Top Line Notes

We have two broad tranches of data to dive into today: Our Q3 look at the U.S. seed-stage market, and what we’ve recently learned from our explorations of the pre-seed market. Pre-seed, for the uninitiated, is what seed was once—before seed grew into the dollar range of traditional series A round.

So we begin with a rewind to our own Joanna Glasner’s Q3 report, which included the following notes regarding the domestic seed market in the third quarter:

U.S. startups are projected to raise $892 million in seed and angel investments Q3 2017. That’s down from the $995 million they were projected to collect in Q2 2017 and the $1 billion raised in Q3 2016.

Projected seed-stage round counts are down as well, with just under 1,200 companies expected to raise funding in Q3 2017, down from just over 1,200 in Q2 2017 and well below Q3 2016, which had just over 1,500 seed and angel fundings.

So that data sorts well into what we would expect it to show, given what we have read so far today.

Indeed, the round count was at least a five quarter low, and the dollar amount was in second-to-last place compared to the preceding year. The graph looked like this:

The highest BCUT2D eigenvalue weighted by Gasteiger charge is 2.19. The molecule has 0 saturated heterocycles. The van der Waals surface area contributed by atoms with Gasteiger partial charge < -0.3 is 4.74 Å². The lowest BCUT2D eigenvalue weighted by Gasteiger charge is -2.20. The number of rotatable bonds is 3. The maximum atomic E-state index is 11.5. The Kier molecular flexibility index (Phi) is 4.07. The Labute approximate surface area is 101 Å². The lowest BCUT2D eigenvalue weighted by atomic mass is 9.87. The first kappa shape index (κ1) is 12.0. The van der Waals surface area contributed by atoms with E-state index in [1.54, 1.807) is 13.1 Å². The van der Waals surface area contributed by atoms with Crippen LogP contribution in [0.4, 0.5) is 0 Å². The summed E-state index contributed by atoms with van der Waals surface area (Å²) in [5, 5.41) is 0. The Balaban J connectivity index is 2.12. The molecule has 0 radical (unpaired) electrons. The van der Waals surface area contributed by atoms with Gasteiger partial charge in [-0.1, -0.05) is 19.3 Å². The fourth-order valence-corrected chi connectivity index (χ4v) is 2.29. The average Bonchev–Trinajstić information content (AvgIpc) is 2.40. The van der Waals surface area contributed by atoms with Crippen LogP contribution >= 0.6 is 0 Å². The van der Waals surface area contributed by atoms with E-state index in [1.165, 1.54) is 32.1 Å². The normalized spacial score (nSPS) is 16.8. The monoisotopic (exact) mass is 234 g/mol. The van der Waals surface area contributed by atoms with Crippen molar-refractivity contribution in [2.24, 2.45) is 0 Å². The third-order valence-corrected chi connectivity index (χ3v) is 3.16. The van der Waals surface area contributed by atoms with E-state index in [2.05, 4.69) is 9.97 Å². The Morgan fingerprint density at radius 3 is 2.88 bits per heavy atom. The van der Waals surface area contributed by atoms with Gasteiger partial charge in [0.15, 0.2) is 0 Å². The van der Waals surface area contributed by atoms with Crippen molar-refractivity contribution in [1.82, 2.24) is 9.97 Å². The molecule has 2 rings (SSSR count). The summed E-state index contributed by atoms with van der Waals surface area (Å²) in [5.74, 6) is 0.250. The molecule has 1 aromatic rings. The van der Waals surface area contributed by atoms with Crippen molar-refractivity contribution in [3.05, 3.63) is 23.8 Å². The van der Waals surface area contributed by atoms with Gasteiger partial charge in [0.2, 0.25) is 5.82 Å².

We have since updated our charting template.

Extending the range of that data slightly, the Q2 2017 result (included above) was a disappointment compared to its year-ago period (Q2 2016, not included above). It’s a result that we reported in the following way when the second quarter ended:

The trends diverged a bit when looking at each stage. Late-stage round counts were up year-over-year, while seed and early-stage declined. Projected seed round counts are down 16 percent from year-ago levels.

Heading back a ways, Crunchbase’s projected seed and angel deal trends match up to what we are seeing from our preceding articles. It seems that seed and angel are tightening at the moment, and have been for some time, as the data shared by the TechCrunch piece, Wilson, and our own work shows.

But if the trend has been underway for some time, why should discussion of it crop up now? Had it finally gone on long enough to become sufficiently noticeable in the market as to draw media attention? Or did people just notice?

I fully doubt that there is a single reason for the discussion kicking off now, but I have a hunch as to a contributory factor. With that, let’s bring in everyone’s favorite, growing institutional funding category: pre-seed.

Pre-Seed Nitty Gritty

We’ve published two looks at the pre-seed market recently on Crunchbase News. To my surprise, they were quite popular. Normally, I would have wagered longer looks at nascent-and-very-specific funding slices of a single market wouldn’t be fodder for a traffic bonanza. So when the two kicked up dust, I noticed it as indicative of something in the market that I had not fully grokked.